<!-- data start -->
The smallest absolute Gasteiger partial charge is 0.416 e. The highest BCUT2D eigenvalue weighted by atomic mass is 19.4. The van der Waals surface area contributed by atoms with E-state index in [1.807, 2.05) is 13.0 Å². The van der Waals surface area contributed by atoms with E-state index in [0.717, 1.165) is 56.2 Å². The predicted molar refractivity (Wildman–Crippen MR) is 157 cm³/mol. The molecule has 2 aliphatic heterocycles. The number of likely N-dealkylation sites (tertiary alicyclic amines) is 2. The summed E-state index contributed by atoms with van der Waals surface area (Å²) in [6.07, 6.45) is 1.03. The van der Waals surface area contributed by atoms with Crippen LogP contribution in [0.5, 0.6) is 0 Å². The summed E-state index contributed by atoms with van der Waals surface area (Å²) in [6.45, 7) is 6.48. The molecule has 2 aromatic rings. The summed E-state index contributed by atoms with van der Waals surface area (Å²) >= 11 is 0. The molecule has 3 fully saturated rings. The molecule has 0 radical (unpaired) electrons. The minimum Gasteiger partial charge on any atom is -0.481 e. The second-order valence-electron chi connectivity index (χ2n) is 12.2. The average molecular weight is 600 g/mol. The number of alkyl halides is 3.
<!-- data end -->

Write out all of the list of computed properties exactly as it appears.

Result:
The smallest absolute Gasteiger partial charge is 0.416 e. The highest BCUT2D eigenvalue weighted by atomic mass is 19.4. The van der Waals surface area contributed by atoms with E-state index in [1.807, 2.05) is 13.0 Å². The van der Waals surface area contributed by atoms with E-state index in [0.717, 1.165) is 56.2 Å². The predicted molar refractivity (Wildman–Crippen MR) is 157 cm³/mol. The molecule has 2 aliphatic heterocycles. The number of likely N-dealkylation sites (tertiary alicyclic amines) is 2. The summed E-state index contributed by atoms with van der Waals surface area (Å²) in [6.07, 6.45) is 1.03. The van der Waals surface area contributed by atoms with Crippen LogP contribution in [0.5, 0.6) is 0 Å². The summed E-state index contributed by atoms with van der Waals surface area (Å²) in [6.45, 7) is 6.48. The molecule has 2 aromatic rings. The summed E-state index contributed by atoms with van der Waals surface area (Å²) >= 11 is 0. The molecule has 3 fully saturated rings. The molecule has 0 radical (unpaired) electrons. The minimum Gasteiger partial charge on any atom is -0.481 e. The second-order valence-electron chi connectivity index (χ2n) is 12.2. The average molecular weight is 600 g/mol. The number of alkyl halides is 3.